Somewhere: Stockholm, Sweden
Neither Arctic chill nor a buttoned-down reputation has kept a healthy homegrown hip-hop scene from taking root in Stockholm. The capital city teems with record stores, where you can pick up the latest from local labels like JuJu Records, DvsG (David vs. Goliath), and Raw Fusion, which has successfully exported beat-makers like Up Hygh and Freddie Cruger to the US. Numerous American acts have performed here, especially at now-defunct clubs like Fatmilk and the Jump-Off. You can even check out the "hip-hop school" in the suburb of Farsa, where students learn breakdancing and beat-making.
Sweden's first hip-hop records were reputedly released in the mid-'80s, adapting American style and slang and setting a template for the genre's development. Artists rapped predominantly in English until the early '90s–spurred on by a long-running hip-hop video program called 1200–until The Latin Kings (TLK), a group of Venezuelan and Chilean immigrants from the Stockholm suburb of Botkyrka, started spitting in Swedish, recording their hit album, Välkommen Till Förorten (Welcome to the Suburbs), in a slang dialect known as Rinkeby (named after the highly African-populated suburb of the same name). Stockholm hip-hop names like ADL and Petter followed suit; the latter's 1999 album, Mitt Sjätte Sinne (My Sixth Sense), helping to usher in a huge expansion in the country's hip-hop community. Now, rappers like Ison & Fille and Promoe and producers like Drumz, DJ Large, Embee, Breakmechanix, and Soul Supreme are redefining Swedish hip-hop.
Besides Stockholm, the cities of Gothenburg and Malmö both have sizable scenes, but despite differences in dialect, each region doesn't have a signature sound. "There aren't huge divides in styles," says Aaron Phiri of the duo Hearin' Aid, which puts out soulful beats with a dirty J Dilla edge to them. "You get your Swedish East Coast right next to your Swedish Dirty South right next to your Swedish Detroit!"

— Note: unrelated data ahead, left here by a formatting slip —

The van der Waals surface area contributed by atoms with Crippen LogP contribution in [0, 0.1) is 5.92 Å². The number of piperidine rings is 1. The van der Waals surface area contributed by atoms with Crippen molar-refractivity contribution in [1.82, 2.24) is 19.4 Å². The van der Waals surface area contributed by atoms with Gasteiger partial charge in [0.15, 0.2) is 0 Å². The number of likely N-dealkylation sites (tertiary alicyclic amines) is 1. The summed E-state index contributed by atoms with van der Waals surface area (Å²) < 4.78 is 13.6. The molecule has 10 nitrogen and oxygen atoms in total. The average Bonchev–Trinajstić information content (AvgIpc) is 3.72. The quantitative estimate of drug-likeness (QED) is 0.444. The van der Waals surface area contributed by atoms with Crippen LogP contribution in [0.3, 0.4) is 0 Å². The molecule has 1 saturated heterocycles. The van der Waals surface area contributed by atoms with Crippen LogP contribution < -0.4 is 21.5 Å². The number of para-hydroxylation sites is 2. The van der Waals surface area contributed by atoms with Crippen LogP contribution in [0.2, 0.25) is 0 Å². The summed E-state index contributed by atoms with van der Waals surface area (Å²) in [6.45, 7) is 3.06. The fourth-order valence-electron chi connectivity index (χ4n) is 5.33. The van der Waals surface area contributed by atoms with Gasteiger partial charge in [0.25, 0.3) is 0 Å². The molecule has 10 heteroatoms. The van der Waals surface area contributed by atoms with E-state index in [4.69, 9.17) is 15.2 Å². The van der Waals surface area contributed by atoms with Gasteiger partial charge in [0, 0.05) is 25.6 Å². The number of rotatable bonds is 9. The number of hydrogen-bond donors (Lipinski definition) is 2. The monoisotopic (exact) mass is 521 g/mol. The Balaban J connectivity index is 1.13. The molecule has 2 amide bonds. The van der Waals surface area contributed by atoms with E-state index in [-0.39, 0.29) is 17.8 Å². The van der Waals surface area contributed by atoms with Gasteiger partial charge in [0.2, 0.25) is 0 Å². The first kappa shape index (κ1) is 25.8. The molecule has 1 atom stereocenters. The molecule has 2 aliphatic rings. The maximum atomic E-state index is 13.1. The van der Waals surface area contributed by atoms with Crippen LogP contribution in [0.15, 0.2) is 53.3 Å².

Hip-hop encourages a blunt form of proletariat journalism, and Swedish rap is no exception. Timbuktu–whose reggae-tinged Alla Vill Till Himmelen (Everybody Wants to Go to Heaven) was a huge hit in '05–explains that social changes over the last 20 years have given kids plenty of material. As the right-wing government increasingly deconstructs educational and welfare systems, and immigrants continue to arrive from Middle East, Somalia, and Eastern Europe, previously unknown race and class issues have come to the forefront of Swedish culture.
"You can see lots of social tension and class differences," says Timbuktu. "It's a microcosm of the U.S. and England. You can see how poor people end up in high-rise buildings, called förort, outside of the city core."
Despite language and cultural barriers, hip-hop's promise of giving a voice to the disenfranchised still translates in Sweden. And hell, Swedes love to tugga ("chill"), kicka ("smoke"), and gendish ("get drunk") as much as anybody else.